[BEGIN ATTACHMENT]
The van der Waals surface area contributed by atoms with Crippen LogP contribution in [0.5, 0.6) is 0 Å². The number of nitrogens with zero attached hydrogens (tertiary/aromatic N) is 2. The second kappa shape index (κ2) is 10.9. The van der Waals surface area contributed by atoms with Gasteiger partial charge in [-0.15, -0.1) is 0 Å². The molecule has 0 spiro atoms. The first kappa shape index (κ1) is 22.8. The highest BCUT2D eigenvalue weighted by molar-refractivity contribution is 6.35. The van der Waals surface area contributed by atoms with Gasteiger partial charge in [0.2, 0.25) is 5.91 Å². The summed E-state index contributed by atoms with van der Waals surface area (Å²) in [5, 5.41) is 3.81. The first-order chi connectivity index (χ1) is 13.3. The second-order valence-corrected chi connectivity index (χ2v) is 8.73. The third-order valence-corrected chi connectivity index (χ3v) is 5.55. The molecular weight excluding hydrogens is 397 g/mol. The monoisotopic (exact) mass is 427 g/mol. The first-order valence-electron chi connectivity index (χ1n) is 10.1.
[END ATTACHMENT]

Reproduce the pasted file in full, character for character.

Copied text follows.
The van der Waals surface area contributed by atoms with Crippen LogP contribution in [0.5, 0.6) is 0 Å². The number of nitrogens with zero attached hydrogens (tertiary/aromatic N) is 2. The second kappa shape index (κ2) is 10.9. The van der Waals surface area contributed by atoms with Gasteiger partial charge in [-0.15, -0.1) is 0 Å². The molecule has 0 spiro atoms. The first kappa shape index (κ1) is 22.8. The highest BCUT2D eigenvalue weighted by molar-refractivity contribution is 6.35. The van der Waals surface area contributed by atoms with Gasteiger partial charge in [0.2, 0.25) is 5.91 Å². The summed E-state index contributed by atoms with van der Waals surface area (Å²) in [5, 5.41) is 3.81. The first-order chi connectivity index (χ1) is 13.3. The second-order valence-corrected chi connectivity index (χ2v) is 8.73. The third-order valence-corrected chi connectivity index (χ3v) is 5.55. The molecular weight excluding hydrogens is 397 g/mol. The monoisotopic (exact) mass is 427 g/mol. The first-order valence-electron chi connectivity index (χ1n) is 10.1.